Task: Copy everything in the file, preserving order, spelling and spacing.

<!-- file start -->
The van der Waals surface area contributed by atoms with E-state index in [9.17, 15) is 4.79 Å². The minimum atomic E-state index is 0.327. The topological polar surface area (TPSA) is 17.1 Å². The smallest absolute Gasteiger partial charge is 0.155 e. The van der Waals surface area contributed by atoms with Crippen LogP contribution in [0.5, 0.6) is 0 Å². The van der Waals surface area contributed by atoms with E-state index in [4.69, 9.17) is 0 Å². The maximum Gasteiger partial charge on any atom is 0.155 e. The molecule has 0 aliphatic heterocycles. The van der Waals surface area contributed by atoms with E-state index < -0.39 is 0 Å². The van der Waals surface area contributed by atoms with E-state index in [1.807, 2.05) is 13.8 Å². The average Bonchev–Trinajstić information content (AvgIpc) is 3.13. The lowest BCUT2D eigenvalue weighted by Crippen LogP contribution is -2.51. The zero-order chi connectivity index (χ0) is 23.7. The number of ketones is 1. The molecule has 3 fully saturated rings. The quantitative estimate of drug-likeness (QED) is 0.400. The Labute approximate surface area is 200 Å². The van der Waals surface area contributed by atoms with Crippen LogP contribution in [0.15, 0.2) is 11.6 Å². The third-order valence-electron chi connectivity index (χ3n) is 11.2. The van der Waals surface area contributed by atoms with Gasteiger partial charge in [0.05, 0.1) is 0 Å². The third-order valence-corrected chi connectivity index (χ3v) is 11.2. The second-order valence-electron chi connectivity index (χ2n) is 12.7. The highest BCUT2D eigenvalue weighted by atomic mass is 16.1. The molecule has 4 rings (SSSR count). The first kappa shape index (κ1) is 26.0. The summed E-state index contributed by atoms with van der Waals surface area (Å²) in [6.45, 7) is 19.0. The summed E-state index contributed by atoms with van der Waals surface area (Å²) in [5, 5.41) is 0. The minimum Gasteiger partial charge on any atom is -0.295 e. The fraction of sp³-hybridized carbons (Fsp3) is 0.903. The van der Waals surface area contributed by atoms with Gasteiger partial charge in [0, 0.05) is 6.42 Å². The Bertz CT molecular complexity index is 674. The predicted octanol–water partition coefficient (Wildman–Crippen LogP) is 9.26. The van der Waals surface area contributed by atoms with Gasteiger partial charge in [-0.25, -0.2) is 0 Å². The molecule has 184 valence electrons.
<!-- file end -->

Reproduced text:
The van der Waals surface area contributed by atoms with E-state index in [9.17, 15) is 4.79 Å². The minimum atomic E-state index is 0.327. The topological polar surface area (TPSA) is 17.1 Å². The smallest absolute Gasteiger partial charge is 0.155 e. The van der Waals surface area contributed by atoms with Crippen LogP contribution in [0.5, 0.6) is 0 Å². The van der Waals surface area contributed by atoms with E-state index in [4.69, 9.17) is 0 Å². The maximum Gasteiger partial charge on any atom is 0.155 e. The molecule has 0 aliphatic heterocycles. The van der Waals surface area contributed by atoms with E-state index < -0.39 is 0 Å². The van der Waals surface area contributed by atoms with E-state index in [1.807, 2.05) is 13.8 Å². The average Bonchev–Trinajstić information content (AvgIpc) is 3.13. The lowest BCUT2D eigenvalue weighted by Crippen LogP contribution is -2.51. The zero-order chi connectivity index (χ0) is 23.7. The number of ketones is 1. The molecule has 3 fully saturated rings. The quantitative estimate of drug-likeness (QED) is 0.400. The Labute approximate surface area is 200 Å². The van der Waals surface area contributed by atoms with Crippen LogP contribution in [0.15, 0.2) is 11.6 Å². The third-order valence-electron chi connectivity index (χ3n) is 11.2. The van der Waals surface area contributed by atoms with Gasteiger partial charge in [0.05, 0.1) is 0 Å². The third-order valence-corrected chi connectivity index (χ3v) is 11.2. The second-order valence-electron chi connectivity index (χ2n) is 12.7. The highest BCUT2D eigenvalue weighted by atomic mass is 16.1. The molecule has 4 rings (SSSR count). The first kappa shape index (κ1) is 26.0. The summed E-state index contributed by atoms with van der Waals surface area (Å²) in [6.45, 7) is 19.0. The summed E-state index contributed by atoms with van der Waals surface area (Å²) in [5, 5.41) is 0. The minimum Gasteiger partial charge on any atom is -0.295 e. The fraction of sp³-hybridized carbons (Fsp3) is 0.903. The van der Waals surface area contributed by atoms with Gasteiger partial charge in [0, 0.05) is 6.42 Å². The Bertz CT molecular complexity index is 674. The predicted octanol–water partition coefficient (Wildman–Crippen LogP) is 9.26. The van der Waals surface area contributed by atoms with Gasteiger partial charge in [-0.25, -0.2) is 0 Å². The molecule has 184 valence electrons.